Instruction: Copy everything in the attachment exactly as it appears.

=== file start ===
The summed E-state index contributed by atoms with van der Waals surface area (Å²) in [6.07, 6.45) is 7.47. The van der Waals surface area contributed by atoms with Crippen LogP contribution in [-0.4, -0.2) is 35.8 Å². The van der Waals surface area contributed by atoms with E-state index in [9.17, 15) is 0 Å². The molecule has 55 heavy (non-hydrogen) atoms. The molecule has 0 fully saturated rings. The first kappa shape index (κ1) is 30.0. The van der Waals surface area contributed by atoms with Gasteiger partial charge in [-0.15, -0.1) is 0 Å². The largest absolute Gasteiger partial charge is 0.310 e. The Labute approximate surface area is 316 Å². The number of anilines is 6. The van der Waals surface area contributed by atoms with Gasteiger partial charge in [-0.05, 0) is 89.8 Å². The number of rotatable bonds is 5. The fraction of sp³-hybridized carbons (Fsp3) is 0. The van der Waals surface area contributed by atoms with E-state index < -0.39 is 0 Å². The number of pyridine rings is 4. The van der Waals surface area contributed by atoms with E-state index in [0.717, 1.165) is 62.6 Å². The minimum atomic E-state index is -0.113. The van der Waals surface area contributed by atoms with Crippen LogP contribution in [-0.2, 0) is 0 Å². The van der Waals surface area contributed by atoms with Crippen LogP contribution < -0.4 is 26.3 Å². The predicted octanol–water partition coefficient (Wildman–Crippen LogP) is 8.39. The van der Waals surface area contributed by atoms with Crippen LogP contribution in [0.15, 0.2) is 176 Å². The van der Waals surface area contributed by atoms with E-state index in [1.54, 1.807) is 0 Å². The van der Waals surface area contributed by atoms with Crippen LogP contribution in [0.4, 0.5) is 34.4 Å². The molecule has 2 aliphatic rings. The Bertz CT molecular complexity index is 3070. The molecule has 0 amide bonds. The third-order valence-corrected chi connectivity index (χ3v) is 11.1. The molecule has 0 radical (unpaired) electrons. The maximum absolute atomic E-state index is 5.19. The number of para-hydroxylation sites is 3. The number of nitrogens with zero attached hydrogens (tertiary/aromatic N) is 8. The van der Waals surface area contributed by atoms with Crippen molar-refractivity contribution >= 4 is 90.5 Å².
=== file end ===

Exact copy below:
The summed E-state index contributed by atoms with van der Waals surface area (Å²) in [6.07, 6.45) is 7.47. The van der Waals surface area contributed by atoms with Crippen LogP contribution in [-0.4, -0.2) is 35.8 Å². The van der Waals surface area contributed by atoms with E-state index in [9.17, 15) is 0 Å². The molecule has 55 heavy (non-hydrogen) atoms. The molecule has 0 fully saturated rings. The first kappa shape index (κ1) is 30.0. The van der Waals surface area contributed by atoms with Gasteiger partial charge in [-0.15, -0.1) is 0 Å². The largest absolute Gasteiger partial charge is 0.310 e. The Labute approximate surface area is 316 Å². The number of anilines is 6. The van der Waals surface area contributed by atoms with Gasteiger partial charge in [-0.05, 0) is 89.8 Å². The number of rotatable bonds is 5. The fraction of sp³-hybridized carbons (Fsp3) is 0. The van der Waals surface area contributed by atoms with E-state index < -0.39 is 0 Å². The number of pyridine rings is 4. The van der Waals surface area contributed by atoms with E-state index in [0.717, 1.165) is 62.6 Å². The minimum atomic E-state index is -0.113. The van der Waals surface area contributed by atoms with Crippen LogP contribution in [-0.2, 0) is 0 Å². The van der Waals surface area contributed by atoms with Crippen LogP contribution < -0.4 is 26.3 Å². The predicted octanol–water partition coefficient (Wildman–Crippen LogP) is 8.39. The van der Waals surface area contributed by atoms with Crippen LogP contribution in [0.15, 0.2) is 176 Å². The van der Waals surface area contributed by atoms with E-state index in [1.54, 1.807) is 0 Å². The van der Waals surface area contributed by atoms with Crippen LogP contribution in [0.4, 0.5) is 34.4 Å². The molecule has 2 aliphatic rings. The Bertz CT molecular complexity index is 3070. The molecule has 0 amide bonds. The third-order valence-corrected chi connectivity index (χ3v) is 11.1. The molecule has 0 radical (unpaired) electrons. The maximum absolute atomic E-state index is 5.19. The number of para-hydroxylation sites is 3. The number of nitrogens with zero attached hydrogens (tertiary/aromatic N) is 8. The van der Waals surface area contributed by atoms with Crippen molar-refractivity contribution >= 4 is 90.5 Å².